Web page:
2018 Resilient Australia Awards

National Award

My Resilient Community
Queensland Fire and Emergency Services, Queensland Police Service & Moreton Bay Regional Council

Through the My Resilient Community project, emergency services and communities work together using flexible engagement strategies to build resilience to disasters. The project enhances preparedness, response and recovery in the Brisbane City and Moreton Bay Regional Council areas, and helps individuals identify the contribution they can make to community resilience.

Highly commended

Disaster Resilience in Social Housing
Inner Sydney Voice

This project invites tenants living in social housing to the planning table to voice their concerns and engage with emergency services, government and community stakeholders. The project established the Redfern and Surry Hills Community Resilience Committee which adopts a bottom-up, community-led approach to resilience building. The project has the potential to be utilised across all New South Wales social housing communities.

First Aid in Schools: Remote Indigenous Access Project
St John Ambulance 

The First Aid in Schools project supports Indigenous children in remote communities to help themselves, their families and their communities in an emergency. A health initiative of St John Ambulance, the project engages communities where access to ambulance services can be limited. St John Ambulance aim to educate every Territorian school aged student from Years 1-12 in first aid skills.

National School Award

Firestick Project
A Wurundjeri-led project in partnership with Dixons Creek Primary School, supported by the Yarra Ranges Council and the Department of Environment, Land, Water and Planning, Victoria

The devastation that followed Black Saturday had a significant impact on the Dixons Creek community and the wellbeing of children at the local primary school. Through the Firestick project, students learn about fire management from Indigenous Elders. The project helps both the children and wider community establish a positive relationship with fire.

Highly commended

The Holographic Lounge, Invermay Primary School, Launceston Big Picture School and meenah neenah Aboriginal Cultural Education Program

Through the Floodscapes project, Launceston schoolchildren produced three short films to deliver flood safety messages to their community, using footage overlaid with their own animations. The project encourages and empowers the children of Launceston to become the safety guardians and messengers for the city. The films are accessible to hearing and visually impaired people and can be readily shared through social media.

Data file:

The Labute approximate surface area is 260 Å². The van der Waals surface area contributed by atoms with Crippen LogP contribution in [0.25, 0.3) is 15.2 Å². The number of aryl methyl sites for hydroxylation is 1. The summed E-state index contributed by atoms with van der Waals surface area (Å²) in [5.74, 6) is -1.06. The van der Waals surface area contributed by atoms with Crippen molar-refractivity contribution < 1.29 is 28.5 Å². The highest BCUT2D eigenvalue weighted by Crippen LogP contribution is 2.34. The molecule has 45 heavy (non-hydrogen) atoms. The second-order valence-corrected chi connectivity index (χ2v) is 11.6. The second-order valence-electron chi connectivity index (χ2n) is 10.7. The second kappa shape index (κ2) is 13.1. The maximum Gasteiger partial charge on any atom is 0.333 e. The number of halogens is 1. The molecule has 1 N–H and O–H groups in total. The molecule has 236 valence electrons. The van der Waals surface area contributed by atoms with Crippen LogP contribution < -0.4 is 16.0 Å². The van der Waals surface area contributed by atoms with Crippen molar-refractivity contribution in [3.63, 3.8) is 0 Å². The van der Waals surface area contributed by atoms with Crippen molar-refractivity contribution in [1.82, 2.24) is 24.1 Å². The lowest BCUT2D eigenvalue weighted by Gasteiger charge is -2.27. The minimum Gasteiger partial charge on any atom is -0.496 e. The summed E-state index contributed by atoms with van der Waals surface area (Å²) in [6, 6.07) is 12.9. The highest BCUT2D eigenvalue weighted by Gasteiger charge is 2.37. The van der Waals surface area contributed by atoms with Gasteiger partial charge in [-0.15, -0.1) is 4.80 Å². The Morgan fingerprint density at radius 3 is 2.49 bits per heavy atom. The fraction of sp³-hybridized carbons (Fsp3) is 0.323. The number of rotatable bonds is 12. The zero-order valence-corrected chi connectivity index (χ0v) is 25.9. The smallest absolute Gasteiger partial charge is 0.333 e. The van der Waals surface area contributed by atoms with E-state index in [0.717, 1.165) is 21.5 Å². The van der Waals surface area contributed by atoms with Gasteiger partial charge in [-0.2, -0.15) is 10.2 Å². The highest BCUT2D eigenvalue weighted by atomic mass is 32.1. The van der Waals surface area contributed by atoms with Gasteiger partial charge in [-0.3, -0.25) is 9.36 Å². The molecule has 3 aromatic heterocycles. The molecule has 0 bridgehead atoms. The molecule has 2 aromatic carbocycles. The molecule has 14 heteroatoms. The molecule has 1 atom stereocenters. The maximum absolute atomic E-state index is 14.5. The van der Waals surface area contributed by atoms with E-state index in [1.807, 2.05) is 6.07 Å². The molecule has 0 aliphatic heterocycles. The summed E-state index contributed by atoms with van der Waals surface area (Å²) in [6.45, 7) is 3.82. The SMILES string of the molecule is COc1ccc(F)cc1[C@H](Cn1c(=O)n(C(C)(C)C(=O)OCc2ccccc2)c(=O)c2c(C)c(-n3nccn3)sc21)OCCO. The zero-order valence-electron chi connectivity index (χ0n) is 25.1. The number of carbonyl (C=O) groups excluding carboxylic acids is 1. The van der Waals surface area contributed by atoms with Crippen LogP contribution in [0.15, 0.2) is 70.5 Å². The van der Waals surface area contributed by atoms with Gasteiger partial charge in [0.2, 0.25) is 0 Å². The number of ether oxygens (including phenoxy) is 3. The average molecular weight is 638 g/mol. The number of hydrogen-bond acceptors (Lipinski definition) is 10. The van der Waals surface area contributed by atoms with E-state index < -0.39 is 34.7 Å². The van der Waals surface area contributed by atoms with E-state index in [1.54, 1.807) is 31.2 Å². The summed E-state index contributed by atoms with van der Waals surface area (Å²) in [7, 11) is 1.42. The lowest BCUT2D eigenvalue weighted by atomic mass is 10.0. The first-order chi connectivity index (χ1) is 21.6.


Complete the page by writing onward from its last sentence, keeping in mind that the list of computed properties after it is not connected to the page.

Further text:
Getting Bushfire Ready at Warrimoo Public School
Warrimoo Public School in partnership with Warrimoo Rural Fire Brigade

Warrimoo Public School and the local Rural Fire Service (RFS) brigade partnered to equip over 150 students with bushfire safety knowledge, skills and values. The project enhanced community awareness of the school as a safe place for students during a bushfire event. Together, the school and brigade host the annual RFS Get Ready Weekend, promoting preparedness and resilience throughout the community.

National Photography Award

Dousing the flames
Navin Chandra

Many rural areas of the Northern Territory are at high risk of severe fires that can spread quickly and uncontrollably. In a state that sees many residents come and go, Captain of the Virginia/Bees Creek Volunteer Fire Brigade Fleur O'Connor has been an outstanding example of passion and commitment to the cause.

Dousing the flames by Navin Chandra

Highly commended

Portrait of a lady
Kellie Mar

Emily Rawbone has over 20 years of experience and several firefighter qualifications. According to Emily it’s “no biggie” and she modestly counts herself as just another part of the Rural Fire Service volunteer firefighting crews who all strive for the same thing, to protect our communities.

Portrait of a lady by Kellie Mar

Cyclone resilience – Whitsunday Water
Troy & Edwina Pettiford

When Cyclone Debbie knocked out all water and sewerage services for six days, the Whitsunday Water Management and Engineering Team set up office in the Chief Operating Officer’s garage with some generators and worked 18 to 20-hour days for two weeks to restore services to the region.

Cyclone resilience by Troy and Edwina Pettiford